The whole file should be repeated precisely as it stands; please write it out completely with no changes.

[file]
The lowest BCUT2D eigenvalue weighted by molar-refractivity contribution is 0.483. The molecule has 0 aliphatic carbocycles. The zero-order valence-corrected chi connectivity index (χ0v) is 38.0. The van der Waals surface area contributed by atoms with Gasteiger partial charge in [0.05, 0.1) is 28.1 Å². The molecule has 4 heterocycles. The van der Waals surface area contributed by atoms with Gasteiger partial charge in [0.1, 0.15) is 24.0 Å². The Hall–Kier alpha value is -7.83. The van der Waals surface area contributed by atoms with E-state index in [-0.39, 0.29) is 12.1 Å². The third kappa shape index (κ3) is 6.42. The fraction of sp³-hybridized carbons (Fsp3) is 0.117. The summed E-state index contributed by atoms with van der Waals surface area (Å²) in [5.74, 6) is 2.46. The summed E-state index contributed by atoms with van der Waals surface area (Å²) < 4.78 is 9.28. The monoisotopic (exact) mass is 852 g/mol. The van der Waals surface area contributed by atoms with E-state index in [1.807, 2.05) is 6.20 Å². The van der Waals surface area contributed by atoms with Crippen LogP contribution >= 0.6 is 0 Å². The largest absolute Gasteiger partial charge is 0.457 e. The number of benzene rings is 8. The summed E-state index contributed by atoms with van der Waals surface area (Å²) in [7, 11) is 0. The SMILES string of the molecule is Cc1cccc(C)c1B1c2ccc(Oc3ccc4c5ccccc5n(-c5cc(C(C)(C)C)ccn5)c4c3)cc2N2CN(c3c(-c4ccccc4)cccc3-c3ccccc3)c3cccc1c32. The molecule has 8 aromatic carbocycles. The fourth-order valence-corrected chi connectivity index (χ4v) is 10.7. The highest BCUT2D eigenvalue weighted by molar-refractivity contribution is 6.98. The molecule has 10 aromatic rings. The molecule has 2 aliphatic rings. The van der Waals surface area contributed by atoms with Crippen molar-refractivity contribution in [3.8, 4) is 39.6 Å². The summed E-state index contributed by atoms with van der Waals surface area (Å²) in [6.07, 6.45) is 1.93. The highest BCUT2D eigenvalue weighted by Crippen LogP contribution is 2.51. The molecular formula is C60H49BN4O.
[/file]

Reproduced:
The lowest BCUT2D eigenvalue weighted by molar-refractivity contribution is 0.483. The molecule has 0 aliphatic carbocycles. The zero-order valence-corrected chi connectivity index (χ0v) is 38.0. The van der Waals surface area contributed by atoms with Gasteiger partial charge in [0.05, 0.1) is 28.1 Å². The molecule has 4 heterocycles. The van der Waals surface area contributed by atoms with Gasteiger partial charge in [0.1, 0.15) is 24.0 Å². The Hall–Kier alpha value is -7.83. The van der Waals surface area contributed by atoms with E-state index in [-0.39, 0.29) is 12.1 Å². The third kappa shape index (κ3) is 6.42. The fraction of sp³-hybridized carbons (Fsp3) is 0.117. The summed E-state index contributed by atoms with van der Waals surface area (Å²) in [5.74, 6) is 2.46. The summed E-state index contributed by atoms with van der Waals surface area (Å²) < 4.78 is 9.28. The monoisotopic (exact) mass is 852 g/mol. The van der Waals surface area contributed by atoms with E-state index in [1.807, 2.05) is 6.20 Å². The van der Waals surface area contributed by atoms with Crippen LogP contribution >= 0.6 is 0 Å². The largest absolute Gasteiger partial charge is 0.457 e. The number of benzene rings is 8. The summed E-state index contributed by atoms with van der Waals surface area (Å²) in [7, 11) is 0. The SMILES string of the molecule is Cc1cccc(C)c1B1c2ccc(Oc3ccc4c5ccccc5n(-c5cc(C(C)(C)C)ccn5)c4c3)cc2N2CN(c3c(-c4ccccc4)cccc3-c3ccccc3)c3cccc1c32. The molecule has 8 aromatic carbocycles. The fourth-order valence-corrected chi connectivity index (χ4v) is 10.7. The highest BCUT2D eigenvalue weighted by molar-refractivity contribution is 6.98. The molecule has 10 aromatic rings. The molecule has 2 aliphatic rings. The van der Waals surface area contributed by atoms with Crippen molar-refractivity contribution in [3.8, 4) is 39.6 Å². The summed E-state index contributed by atoms with van der Waals surface area (Å²) in [6.07, 6.45) is 1.93. The highest BCUT2D eigenvalue weighted by Crippen LogP contribution is 2.51. The molecular formula is C60H49BN4O.